Septic Tank Management
The Importance of Septic Tank Maintenance
Why should I maintain my septic system?
A key reason to maintain your septic system is to save money! Failing septic systems are expensive to repair or replace, and poor maintenance is often the cause. Having your septic system inspected and pumped is far less expensive than replacing the entire system.
Other good reasons for the safe treatment of sewage include preventing the spread of infection and disease and protecting water resources. Typical pollutants in household wastewater are nitrogen, phosphorus, and disease-causing bacteria and viruses. Nitrogen and phosphorus can cause ugly algae blooms that can also hurt fish and other wildlife.
How does my septic system work?
The septic tank is a buried, watertight container typically made of concrete, fiberglass, or polyethylene. It holds the wastewater long enough to allow solids to settle and oil and grease to float to the surface (as scum). It also allows partial decomposition of solid materials. An outlet in the septic tank prevents the sludge and scum from leaving the tank and traveling into the drain field area. After initial treatment, the wastewater exits the septic tank and is discharged into the drain field for further treatment by the soil. Microorganisms in the soil provide the final treatment by removing harmful bacteria, viruses, and nutrients.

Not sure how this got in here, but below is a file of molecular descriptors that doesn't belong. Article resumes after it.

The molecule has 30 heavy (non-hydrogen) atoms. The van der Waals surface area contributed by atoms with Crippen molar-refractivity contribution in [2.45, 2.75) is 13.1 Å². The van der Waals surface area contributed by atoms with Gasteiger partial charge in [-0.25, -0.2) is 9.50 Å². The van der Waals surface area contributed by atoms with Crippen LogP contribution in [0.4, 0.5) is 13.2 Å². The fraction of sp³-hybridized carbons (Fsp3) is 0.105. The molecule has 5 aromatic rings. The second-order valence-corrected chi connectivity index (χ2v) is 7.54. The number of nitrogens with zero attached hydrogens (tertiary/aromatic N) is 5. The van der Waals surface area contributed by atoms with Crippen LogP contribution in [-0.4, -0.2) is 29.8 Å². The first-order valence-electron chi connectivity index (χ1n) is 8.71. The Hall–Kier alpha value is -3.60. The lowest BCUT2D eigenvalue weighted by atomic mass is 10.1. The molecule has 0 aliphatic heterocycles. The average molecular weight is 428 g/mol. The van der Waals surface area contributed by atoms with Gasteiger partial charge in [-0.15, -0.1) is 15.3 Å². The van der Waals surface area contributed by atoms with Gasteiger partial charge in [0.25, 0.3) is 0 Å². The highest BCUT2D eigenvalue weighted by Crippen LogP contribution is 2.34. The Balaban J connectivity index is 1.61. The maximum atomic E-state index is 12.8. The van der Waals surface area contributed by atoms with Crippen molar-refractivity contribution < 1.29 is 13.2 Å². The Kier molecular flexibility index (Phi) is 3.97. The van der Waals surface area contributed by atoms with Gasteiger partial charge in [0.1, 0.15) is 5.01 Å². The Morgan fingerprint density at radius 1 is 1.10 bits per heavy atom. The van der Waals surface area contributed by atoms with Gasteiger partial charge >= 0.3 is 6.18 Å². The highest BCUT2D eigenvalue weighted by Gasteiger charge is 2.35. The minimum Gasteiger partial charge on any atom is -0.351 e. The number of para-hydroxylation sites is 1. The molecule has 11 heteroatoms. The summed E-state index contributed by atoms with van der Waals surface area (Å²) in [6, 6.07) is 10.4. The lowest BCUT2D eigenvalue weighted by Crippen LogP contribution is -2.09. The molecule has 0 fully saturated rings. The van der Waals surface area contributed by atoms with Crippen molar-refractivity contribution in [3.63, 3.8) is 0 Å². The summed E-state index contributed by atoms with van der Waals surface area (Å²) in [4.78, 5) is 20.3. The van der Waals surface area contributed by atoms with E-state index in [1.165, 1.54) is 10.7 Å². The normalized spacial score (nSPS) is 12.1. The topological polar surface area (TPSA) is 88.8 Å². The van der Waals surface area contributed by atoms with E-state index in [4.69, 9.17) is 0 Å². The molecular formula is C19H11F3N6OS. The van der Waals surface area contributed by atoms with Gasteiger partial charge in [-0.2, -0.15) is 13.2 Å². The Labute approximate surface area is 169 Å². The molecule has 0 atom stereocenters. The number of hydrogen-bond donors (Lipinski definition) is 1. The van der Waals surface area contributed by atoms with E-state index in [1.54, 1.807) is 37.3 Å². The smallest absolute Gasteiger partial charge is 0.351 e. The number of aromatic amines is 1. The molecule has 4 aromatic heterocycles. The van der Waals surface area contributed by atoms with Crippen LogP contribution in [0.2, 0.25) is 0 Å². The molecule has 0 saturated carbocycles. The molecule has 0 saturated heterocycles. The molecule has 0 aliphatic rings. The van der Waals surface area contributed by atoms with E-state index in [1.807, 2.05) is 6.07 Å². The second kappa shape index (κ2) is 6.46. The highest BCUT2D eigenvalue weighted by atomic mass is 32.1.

Your septic system is your responsibility!
Did you know that as a homeowner you're responsible for maintaining your septic system?
Dental floss, feminine hygiene products, condoms, diapers, cotton swabs, cigarette butts, coffee grounds, cat litter, paper towels, and other kitchen and bathroom items can clog and potentially damage septic system components. Flushing household chemicals, gasoline, oil, pesticides, antifreeze, and paint can stress or destroy the biological treatment taking place in the system or might contaminate surface waters and groundwater.
You should have a typical septic system inspected every 3 years by a professional and your tank pumped as recommended by the inspector (generally every 3 to 5 years). Alternative systems with electrical float switches, pumps, or mechanical components need to be inspected more often.